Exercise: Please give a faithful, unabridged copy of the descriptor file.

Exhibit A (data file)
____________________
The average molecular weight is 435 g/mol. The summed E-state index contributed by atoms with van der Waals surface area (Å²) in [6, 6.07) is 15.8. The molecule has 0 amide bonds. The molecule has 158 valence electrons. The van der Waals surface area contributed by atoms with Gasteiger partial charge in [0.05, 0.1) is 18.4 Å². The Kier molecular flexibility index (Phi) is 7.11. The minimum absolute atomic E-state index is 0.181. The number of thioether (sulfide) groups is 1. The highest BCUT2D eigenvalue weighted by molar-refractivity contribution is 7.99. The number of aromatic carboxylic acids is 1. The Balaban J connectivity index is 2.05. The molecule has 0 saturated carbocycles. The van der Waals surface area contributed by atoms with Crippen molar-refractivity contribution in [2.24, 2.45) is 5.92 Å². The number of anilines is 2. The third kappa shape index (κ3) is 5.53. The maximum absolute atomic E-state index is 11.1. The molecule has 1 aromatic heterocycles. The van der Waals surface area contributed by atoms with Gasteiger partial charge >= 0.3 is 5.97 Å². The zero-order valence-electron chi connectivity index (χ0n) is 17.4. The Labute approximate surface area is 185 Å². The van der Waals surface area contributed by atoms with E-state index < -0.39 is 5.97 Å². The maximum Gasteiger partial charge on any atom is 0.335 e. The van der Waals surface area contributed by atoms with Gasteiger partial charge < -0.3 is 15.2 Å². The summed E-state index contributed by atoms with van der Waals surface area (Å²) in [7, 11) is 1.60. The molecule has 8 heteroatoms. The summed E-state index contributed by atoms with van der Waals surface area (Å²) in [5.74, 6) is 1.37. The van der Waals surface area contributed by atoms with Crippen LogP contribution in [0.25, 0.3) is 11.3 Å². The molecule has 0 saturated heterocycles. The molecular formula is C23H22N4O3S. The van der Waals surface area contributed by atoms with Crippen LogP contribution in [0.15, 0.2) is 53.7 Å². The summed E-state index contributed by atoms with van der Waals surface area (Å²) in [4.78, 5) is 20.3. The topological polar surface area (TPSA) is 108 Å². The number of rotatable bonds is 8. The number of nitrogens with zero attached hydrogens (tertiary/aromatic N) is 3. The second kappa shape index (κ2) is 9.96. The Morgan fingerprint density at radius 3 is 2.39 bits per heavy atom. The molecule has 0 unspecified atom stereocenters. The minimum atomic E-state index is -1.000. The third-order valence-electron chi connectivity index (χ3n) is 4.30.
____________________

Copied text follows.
The average molecular weight is 435 g/mol. The summed E-state index contributed by atoms with van der Waals surface area (Å²) in [6, 6.07) is 15.8. The molecule has 0 amide bonds. The molecule has 158 valence electrons. The van der Waals surface area contributed by atoms with Gasteiger partial charge in [0.05, 0.1) is 18.4 Å². The Kier molecular flexibility index (Phi) is 7.11. The minimum absolute atomic E-state index is 0.181. The number of thioether (sulfide) groups is 1. The highest BCUT2D eigenvalue weighted by molar-refractivity contribution is 7.99. The number of aromatic carboxylic acids is 1. The Balaban J connectivity index is 2.05. The molecule has 0 saturated carbocycles. The van der Waals surface area contributed by atoms with Crippen molar-refractivity contribution in [2.24, 2.45) is 5.92 Å². The number of anilines is 2. The third kappa shape index (κ3) is 5.53. The maximum absolute atomic E-state index is 11.1. The molecule has 1 aromatic heterocycles. The van der Waals surface area contributed by atoms with Gasteiger partial charge >= 0.3 is 5.97 Å². The zero-order valence-electron chi connectivity index (χ0n) is 17.4. The Labute approximate surface area is 185 Å². The van der Waals surface area contributed by atoms with E-state index < -0.39 is 5.97 Å². The maximum Gasteiger partial charge on any atom is 0.335 e. The van der Waals surface area contributed by atoms with Gasteiger partial charge < -0.3 is 15.2 Å². The summed E-state index contributed by atoms with van der Waals surface area (Å²) in [7, 11) is 1.60. The molecule has 8 heteroatoms. The summed E-state index contributed by atoms with van der Waals surface area (Å²) in [5.74, 6) is 1.37. The van der Waals surface area contributed by atoms with Crippen LogP contribution in [0.25, 0.3) is 11.3 Å². The molecule has 0 saturated heterocycles. The molecular formula is C23H22N4O3S. The van der Waals surface area contributed by atoms with Crippen LogP contribution in [0.15, 0.2) is 53.7 Å². The summed E-state index contributed by atoms with van der Waals surface area (Å²) in [4.78, 5) is 20.3. The topological polar surface area (TPSA) is 108 Å². The number of rotatable bonds is 8. The number of nitrogens with zero attached hydrogens (tertiary/aromatic N) is 3. The second kappa shape index (κ2) is 9.96. The Morgan fingerprint density at radius 3 is 2.39 bits per heavy atom. The molecule has 0 unspecified atom stereocenters. The minimum atomic E-state index is -1.000. The third-order valence-electron chi connectivity index (χ3n) is 4.30.